He assumed control as nearly in the manner of the old-time teachers as he could recall, and the work of his teaching was begun. The day passed quickly, and, as he walked homeward again, there stood that rotting church, and in his mind there rose a surging emotion larger than he could himself comprehend–a desire to rebuild it by uniting the warring factions, of whose lack of Christianity this deserted chapel was a fatal witness.
Now this mystical thing happened. As this son of a line of preachers brooded on this unlovely strife among men, he lost the equipoise of the scholar and student of modern history. He grew narrower and more intense. The burden of his responsibility as a preacher of Christ grew daily more insupportable.
Toward the end of the week he announced preaching in the schoolhouse on Sunday afternoon, and at the hour set he found the room crowded with people of all ages and sorts.
His heart grew heavy as he looked out over the room–on women nursing querulous children, on the grizzled faces of grim-looking men, who studied him with keen, unsympathetic eyes. He had hard, unfriendly material to work with. There were but few of the opposite camp present, while the Baptist leaders were all there, with more curiosity than sympathy in their faces.
They exulted to think the next preacher to come among them as an evangelist should be a Baptist.
After the singing, which would have dribbled away into failure but for Mattie, Wallace rose, looking very white and weak, and began his prayer. Some of the boys laughed when his voice stuck in his throat, but he went on to the end of an earnest supplication, feeling he had not touched them at all.
While they sang again, he sat looking down at them with dry throat and staring eyes. How hard, how unchristian-like, they all were. What could he say to them? He saw Mattie gazing up at him, and on the front seat sat three beautiful little girls huddled together with hands clasped; inexpressibly dainty by contrast. As he looked at them the thought came to him, What is the goodness of a girl–of a child? It is not partisan–it is not of creeds, of articles–it is goodness of thought, of deeds. His face lighted up with the inward feeling of this idea, and he rose resolutely.
“Friends, with the help of Christ I am come among you to do you good. I shall hold meetings each night here in the schoolhouse until we can unite and rebuild the church again. Let me say now, friends, that I was educated a Baptist. My father was a faithful worker in the Baptist Church, and so was his father before him. I was educated in a Baptist college, and I came here hoping to build up a Baptist Church.” He paused.
“But I see my mistake. I am here to build up a Church of Christ, of good deeds and charity and peace, and so I here say I am no longer a Baptist or Methodist. I am only a preacher, and I will not rest until I rebuild the church which stands rotting away there.” His voice rang with determination as he uttered those words.
The people listened. There was no movement now. Even the babies seemed to feel the need of being silent. When he began again it was to describe that hideous wreck. He delineated the falling plaster, the litter around the pulpit, the profanation of the walls. “It is a symbol of your sinful hearts!” he cried.
Much more he said, carried out of himself by his passion. It was as if the repentant spirit of his denominational fathers were speaking through him; and yet he was not so impassioned that he did not see, or at least feel, the eyes of the strong young girl fixed upon him; his resolutions were spoken to her, and a swift response seemed to leap from her eyes.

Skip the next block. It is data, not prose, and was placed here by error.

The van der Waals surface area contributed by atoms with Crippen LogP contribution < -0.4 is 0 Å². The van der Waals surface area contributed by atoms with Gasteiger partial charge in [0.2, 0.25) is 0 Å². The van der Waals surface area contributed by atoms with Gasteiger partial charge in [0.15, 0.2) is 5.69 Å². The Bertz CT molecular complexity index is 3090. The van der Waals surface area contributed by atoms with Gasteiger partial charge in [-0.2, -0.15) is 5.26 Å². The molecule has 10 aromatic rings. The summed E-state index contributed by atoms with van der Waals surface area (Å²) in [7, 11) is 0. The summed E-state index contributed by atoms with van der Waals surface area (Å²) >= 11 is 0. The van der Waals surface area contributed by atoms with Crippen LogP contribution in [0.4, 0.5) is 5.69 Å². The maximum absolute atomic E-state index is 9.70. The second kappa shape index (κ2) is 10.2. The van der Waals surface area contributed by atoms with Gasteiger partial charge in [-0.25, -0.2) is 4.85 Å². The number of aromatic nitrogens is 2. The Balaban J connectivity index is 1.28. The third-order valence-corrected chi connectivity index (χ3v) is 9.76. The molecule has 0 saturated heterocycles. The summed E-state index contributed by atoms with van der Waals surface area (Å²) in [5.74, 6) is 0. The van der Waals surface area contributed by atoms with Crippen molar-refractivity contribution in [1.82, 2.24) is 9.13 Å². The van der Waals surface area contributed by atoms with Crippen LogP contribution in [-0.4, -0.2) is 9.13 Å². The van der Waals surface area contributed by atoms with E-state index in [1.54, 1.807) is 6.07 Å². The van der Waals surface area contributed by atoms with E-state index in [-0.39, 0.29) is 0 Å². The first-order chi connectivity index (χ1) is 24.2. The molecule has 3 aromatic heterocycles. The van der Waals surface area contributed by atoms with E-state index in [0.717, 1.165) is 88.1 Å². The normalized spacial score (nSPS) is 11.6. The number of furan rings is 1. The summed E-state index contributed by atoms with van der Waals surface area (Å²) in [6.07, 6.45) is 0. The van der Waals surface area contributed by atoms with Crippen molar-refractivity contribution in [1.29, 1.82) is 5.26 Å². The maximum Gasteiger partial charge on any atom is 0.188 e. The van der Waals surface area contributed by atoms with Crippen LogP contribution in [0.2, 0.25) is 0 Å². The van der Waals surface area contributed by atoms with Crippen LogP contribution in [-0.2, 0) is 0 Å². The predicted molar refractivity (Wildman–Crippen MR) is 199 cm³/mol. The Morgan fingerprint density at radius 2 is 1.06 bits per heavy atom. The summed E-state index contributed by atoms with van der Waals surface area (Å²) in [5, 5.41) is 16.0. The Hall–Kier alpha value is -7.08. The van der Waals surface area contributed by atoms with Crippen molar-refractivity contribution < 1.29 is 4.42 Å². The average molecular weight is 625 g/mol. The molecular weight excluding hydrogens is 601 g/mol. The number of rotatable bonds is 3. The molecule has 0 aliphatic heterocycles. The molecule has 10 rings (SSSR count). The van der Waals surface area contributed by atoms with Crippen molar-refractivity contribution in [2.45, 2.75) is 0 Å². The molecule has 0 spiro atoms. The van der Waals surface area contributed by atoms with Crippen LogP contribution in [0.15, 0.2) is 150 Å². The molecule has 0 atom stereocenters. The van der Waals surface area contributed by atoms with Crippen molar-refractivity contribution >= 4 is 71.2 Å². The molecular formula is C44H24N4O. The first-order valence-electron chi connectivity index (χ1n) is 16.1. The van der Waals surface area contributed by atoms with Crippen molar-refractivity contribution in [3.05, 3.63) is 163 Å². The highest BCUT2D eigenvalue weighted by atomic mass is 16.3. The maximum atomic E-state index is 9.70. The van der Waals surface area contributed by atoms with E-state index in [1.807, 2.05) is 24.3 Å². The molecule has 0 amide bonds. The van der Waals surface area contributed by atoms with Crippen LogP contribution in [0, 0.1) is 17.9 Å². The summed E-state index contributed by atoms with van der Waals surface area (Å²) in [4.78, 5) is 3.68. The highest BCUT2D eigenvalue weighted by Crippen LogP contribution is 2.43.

When it was over, some of the Methodists and one of the Baptists came up to shake hands with him, awkwardly wordless, and the pressure of their hands helped him. Many of the Baptist brethren slipped outside to discuss the matter. Some were indignant, others much moved.
Allen went by him with an audible grunt of derision, with a dark scowl on his face, but Mattie smiled at him, with tears still in her eyes. She had been touched by his vibrant voice; she had no sins to repent of.
The skeptics of the neighborhood were quite generally sympathetic. “You’ve struck the right trail now, parson,” said Chapman, as they walked homeward together. “The days of the old-time denominationalism are about played out.”
But the young preacher was not so sure of it, now that his inspiration was gone. He remembered his debt to his college, to his father, to the denomination, and it was not easy to set aside the grip of such memories.
He sat late revolving the whole situation in his mind. When he went to bed his problem was still with him, and involved itself with his dreams; but always the young girl smiled upon him with sympathetic eyes and told him to go on–or so it seemed to him.
He was silent at breakfast. He went to school with a feeling that a return to teaching little tow-heads to count and spell was now impossible. He sat at his scarred and dingy desk while they took their places, and his eyes had a passionate intensity of prayer in them which awed his pupils. He had assumed new grandeur and terror in their eyes. When they were seated he bowed his head and uttered a short plea for grace, and then he looked at them again.
On the low front seat, with dangling legs and red, round faces, sat the little ones. Some way he could not call them to his knees and teach them to spell; he felt as if he ought to call them to him, as Christ did, to teach them love and reverence. It was impossible that they should not be touched by this hideous neighborhood strife.